While this threat was roundly – and rightly – condemned by the international community, in substance it is not drastically different than official U.S. policy, which indicates that the United States retains the right to a first nuclear strike. The Obama administration’s own defense strategy published last year clearly states that the U.S. will maintain its nuclear arsenal as long as these weapons exist, and if necessary, will use them.
“As long as nuclear weapons remain in existence,” it says, “we will field nuclear forces that can under any circumstances confront an adversary with the prospect of unacceptable damage, both to deter potential adversaries and to assure U.S. allies and other security partners that they can count on America’s security commitments.”
Although North Korea boasts of nuclear bombs and pre-emptive strikes, it is not thought to have mastered the ability to produce a warhead small enough to put on a missile capable of reaching the United States. It is nevertheless striking how different the U.S. treats this semi-nuclear power in comparison to countries that don’t have the ability to inflict damage against the United States, such as Iran.
The Iran Anomaly
When it comes to Iran, Obama insists that “they have to meet their international obligations,” and if they don’t, the U.S. just might launch a military assault. Left unsaid, of course, is that the U.S., as a nuclear power, also has international obligations, namely to move towards complete nuclear disarmament.
As the most recent Nuclear Non-Proliferation Treaty Review Conference reminded states parties to the treaty in 2010:
“The Conference recalls that the overwhelming majority of States entered into legally binding commitments not to receive, manufacture or otherwise acquire nuclear weapons or other nuclear explosive devices in the context, inter alia, of the corresponding legally binding commitments by the nuclear-weapon States to nuclear disarmament in accordance with the Treaty.”
The Conference further regretted that nuclear-armed countries such as the United States have failed to live up to their end of the NPT bargain:
“The Conference, while welcoming achievements in bilateral and unilateral reductions by some nuclear-weapon States, notes with concern that the total estimated number of nuclear weapons deployed and stockpiled still amounts to several thousands. The Conference expresses its deep concern at the continued risk for humanity represented by the possibility that these weapons could be used and the catastrophic humanitarian consequences that would result from the use of nuclear weapons.”
When it comes to disputes over compliance with the treaty, however, for example Western suspicions that Iran is pursuing nuclear weapons or Iranian complaints that the U.S. is failing to disarm, the Review Conference reiterated the obligation that only diplomatic means should be pursued, and that “attacks or threats of attacks” must be avoided:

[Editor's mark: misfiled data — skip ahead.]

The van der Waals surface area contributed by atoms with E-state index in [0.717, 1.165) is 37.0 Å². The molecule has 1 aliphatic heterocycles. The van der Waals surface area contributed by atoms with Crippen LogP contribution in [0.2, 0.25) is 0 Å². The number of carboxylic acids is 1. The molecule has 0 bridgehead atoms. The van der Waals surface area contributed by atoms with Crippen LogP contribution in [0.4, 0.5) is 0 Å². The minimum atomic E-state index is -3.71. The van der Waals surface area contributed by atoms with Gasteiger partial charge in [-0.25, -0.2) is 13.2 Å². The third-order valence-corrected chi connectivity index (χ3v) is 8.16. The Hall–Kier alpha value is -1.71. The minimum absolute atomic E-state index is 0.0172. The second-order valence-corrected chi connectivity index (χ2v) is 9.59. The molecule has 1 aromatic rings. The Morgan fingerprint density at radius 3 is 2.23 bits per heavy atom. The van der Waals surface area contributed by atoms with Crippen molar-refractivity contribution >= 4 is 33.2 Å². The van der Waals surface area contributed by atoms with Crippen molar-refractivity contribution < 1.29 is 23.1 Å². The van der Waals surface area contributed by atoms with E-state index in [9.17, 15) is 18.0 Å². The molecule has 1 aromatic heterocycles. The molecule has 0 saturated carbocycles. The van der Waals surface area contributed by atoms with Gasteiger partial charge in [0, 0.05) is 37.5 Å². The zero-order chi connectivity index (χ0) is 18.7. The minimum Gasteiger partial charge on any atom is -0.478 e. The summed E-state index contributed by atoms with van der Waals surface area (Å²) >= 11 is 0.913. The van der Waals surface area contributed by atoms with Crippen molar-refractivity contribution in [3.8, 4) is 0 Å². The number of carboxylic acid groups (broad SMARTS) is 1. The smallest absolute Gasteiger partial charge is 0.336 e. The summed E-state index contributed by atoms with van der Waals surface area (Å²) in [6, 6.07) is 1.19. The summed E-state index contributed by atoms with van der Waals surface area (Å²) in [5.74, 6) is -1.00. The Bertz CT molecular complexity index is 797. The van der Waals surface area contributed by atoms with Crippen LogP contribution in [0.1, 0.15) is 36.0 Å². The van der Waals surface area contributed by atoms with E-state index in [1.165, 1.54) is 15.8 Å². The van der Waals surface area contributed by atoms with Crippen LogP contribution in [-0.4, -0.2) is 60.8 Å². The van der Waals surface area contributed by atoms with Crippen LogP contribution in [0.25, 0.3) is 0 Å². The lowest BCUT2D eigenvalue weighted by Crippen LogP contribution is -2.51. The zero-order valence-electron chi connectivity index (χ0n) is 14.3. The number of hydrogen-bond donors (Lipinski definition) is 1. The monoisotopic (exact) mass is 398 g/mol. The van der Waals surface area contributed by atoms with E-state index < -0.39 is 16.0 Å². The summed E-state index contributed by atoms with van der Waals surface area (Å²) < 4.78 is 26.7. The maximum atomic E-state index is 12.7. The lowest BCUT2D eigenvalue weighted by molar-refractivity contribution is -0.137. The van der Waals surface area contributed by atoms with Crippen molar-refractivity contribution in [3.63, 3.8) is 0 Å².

“The Conference emphasizes that responses to concerns over compliance with any obligation under the Treaty by any State party should be pursued by diplomatic means, in accordance with the provisions of the Treaty and the Charter of the United Nations. …
“The Conference considers that attacks or threats of attack on nuclear facilities devoted to peaceful purposes jeopardize nuclear safety, have dangerous political, economic and environmental implications and raise serious concerns regarding the application of international law on the use of force in such cases, which could warrant appropriate action in accordance with the provisions of the Charter of the United Nations. The Conference notes that a majority of States parties have suggested a legally binding instrument be considered in this regard.”
While the United States continues to flout its NPT obligations to disarm, other nations of the world continue to press for the nuclear powers to live up to their promises. As the Inter Press Service reported on March 7,
“For the first time, ‘humanitarian diplomacy’ is being deployed to drive home the need for banning nukes – though under the self-imposed exclusion of the P5, the five permanent members of the UN Security Council, who own a crushing majority of the 19,000 nuclear weapons capable of destroying the world many times over.
”A first step toward humanitarian diplomacy was taken in Oslo at a Mar. 4-5 conference convened by the government of Norway. Mexico will host a follow-up meeting ‘in due course’ and ‘after necessary preparations,’ Juan José Gómez Camacho, the country’s ambassador to the UN announced.
“Participants in the conference included representatives of 127 states, the United Nations, the International Committee of the Red Cross (ICRC), the Red Cross and Red Crescent movement and civil society, with the International Campaign for Abolition of Nuclear Weapons (ICAN) in the forefront.”
While this is indeed a hopeful step, it’s difficult to say how successful it can be without the United States and the other nuclear powers. The P5, not Iran, should be the primary targets of nuclear non-proliferation efforts, as there are no other countries on earth that have flouted the NPT as routinely since the treaty was signed.
Pressure needs to be brought to bear particularly on the United States, as the inventor of nuclear weapons, the country with the least scruples about using military force (including the use of horrific weapons such as depleted uranium, white phosphorus and cluster bombs), and the world’s leading exporter of conventional weapons.
Nat Parry is the co-author of Neck Deep: The Disastrous Presidency of George W. Bush. [A version of this article appeared at Compliance Campaign.]
(Originally posted at Consortium News)